Terri Paul

"Papa melted away one night, like the butter in Mama's frying pan." So begins five-year-old Serene Sprier's long and painful separation from the father who vanished without a word from her small Hungarian village. It's 1913, months before the outbreak of World War 1. Throughout the turbulent years that follow,  dreams and visions connect Serene to her absent Papa.  

In the summer of 1916, fighting spreads to her village, and her family is forced to flee. They board a train to Budapest, but the army stops them halfway, leaving the passengers stranded by the tracks for days without food. Finally, help arrives. Serene, her mother, brother, and sisters live out the rest of the war as refugees in a shack on the property of a wealthy Jewish family.

In 1919, Serene returns to her village, now part of Romania, to find her home destroyed and her way of life gone forever.  Then, at last, family receives a letter from Papa in America with money for their passage. Serene abandons her old-world ghosts, charms, and fantasies and journeys across the ocean to begin a brand new life.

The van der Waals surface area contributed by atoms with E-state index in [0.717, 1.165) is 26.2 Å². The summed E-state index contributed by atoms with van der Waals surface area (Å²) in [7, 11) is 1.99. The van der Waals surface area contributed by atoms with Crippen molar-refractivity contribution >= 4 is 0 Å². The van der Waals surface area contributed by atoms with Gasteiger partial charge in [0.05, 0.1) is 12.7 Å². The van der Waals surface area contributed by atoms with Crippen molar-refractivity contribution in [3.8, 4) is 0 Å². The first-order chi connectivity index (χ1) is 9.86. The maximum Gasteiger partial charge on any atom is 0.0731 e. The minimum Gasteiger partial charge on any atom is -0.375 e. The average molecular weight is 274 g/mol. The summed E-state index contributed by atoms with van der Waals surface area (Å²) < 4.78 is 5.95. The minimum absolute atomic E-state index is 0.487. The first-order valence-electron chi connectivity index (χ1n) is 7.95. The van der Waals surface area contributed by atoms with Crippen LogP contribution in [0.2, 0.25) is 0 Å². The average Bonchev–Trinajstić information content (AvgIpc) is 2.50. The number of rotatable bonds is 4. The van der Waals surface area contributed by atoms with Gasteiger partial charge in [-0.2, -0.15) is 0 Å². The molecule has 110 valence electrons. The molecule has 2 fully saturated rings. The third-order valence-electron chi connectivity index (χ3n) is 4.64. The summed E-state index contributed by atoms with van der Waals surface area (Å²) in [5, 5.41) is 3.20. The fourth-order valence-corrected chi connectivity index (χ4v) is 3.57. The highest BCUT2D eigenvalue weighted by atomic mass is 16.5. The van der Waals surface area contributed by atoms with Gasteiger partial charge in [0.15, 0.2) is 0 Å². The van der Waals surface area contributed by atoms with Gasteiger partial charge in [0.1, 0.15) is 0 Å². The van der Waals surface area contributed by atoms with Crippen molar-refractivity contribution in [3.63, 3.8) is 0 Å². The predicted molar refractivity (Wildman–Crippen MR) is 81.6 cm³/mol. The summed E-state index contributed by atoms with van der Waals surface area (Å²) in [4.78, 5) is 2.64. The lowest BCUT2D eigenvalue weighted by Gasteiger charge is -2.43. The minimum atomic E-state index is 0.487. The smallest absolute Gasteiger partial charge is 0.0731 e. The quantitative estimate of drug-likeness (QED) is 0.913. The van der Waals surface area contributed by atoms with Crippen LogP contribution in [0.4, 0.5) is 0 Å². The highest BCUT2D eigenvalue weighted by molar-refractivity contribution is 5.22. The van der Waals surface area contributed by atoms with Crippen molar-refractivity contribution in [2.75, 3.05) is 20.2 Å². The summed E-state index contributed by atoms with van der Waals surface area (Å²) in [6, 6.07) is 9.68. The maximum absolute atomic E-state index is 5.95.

GLASS HEARTS is available on Amazon.

This photograph (described in "Tickets" near the end of GLASS HEARTS) dates from early 1914, several months after my grandfather fled Hungary to escape his creditors. Having your picture taken was expensive, but my grandmother knew my grandfather had to be able to identify his family to the immigration authorities in New York City. The Great War broke out before he could afford to send for her and the children, so they remained in Europe until 1919. What happened during those years gave me the raw material for the novel: